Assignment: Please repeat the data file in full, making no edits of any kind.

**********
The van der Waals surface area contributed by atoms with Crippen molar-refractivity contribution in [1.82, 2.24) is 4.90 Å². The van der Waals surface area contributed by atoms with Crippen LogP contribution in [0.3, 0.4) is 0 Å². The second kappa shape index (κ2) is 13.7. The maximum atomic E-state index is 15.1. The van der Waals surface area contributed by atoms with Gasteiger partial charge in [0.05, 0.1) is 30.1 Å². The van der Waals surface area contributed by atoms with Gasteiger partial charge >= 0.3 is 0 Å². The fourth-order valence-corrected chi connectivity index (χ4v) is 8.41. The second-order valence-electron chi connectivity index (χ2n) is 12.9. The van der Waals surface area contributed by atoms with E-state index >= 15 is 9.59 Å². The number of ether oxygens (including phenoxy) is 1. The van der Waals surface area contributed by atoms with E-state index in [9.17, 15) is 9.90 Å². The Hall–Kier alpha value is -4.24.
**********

The van der Waals surface area contributed by atoms with Crippen molar-refractivity contribution in [1.82, 2.24) is 4.90 Å². The van der Waals surface area contributed by atoms with Crippen LogP contribution in [0.3, 0.4) is 0 Å². The second kappa shape index (κ2) is 13.7. The maximum atomic E-state index is 15.1. The van der Waals surface area contributed by atoms with Gasteiger partial charge in [0.05, 0.1) is 30.1 Å². The van der Waals surface area contributed by atoms with Gasteiger partial charge >= 0.3 is 0 Å². The fourth-order valence-corrected chi connectivity index (χ4v) is 8.41. The second-order valence-electron chi connectivity index (χ2n) is 12.9. The van der Waals surface area contributed by atoms with E-state index >= 15 is 9.59 Å². The number of ether oxygens (including phenoxy) is 1. The van der Waals surface area contributed by atoms with E-state index in [9.17, 15) is 9.90 Å². The Hall–Kier alpha value is -4.24.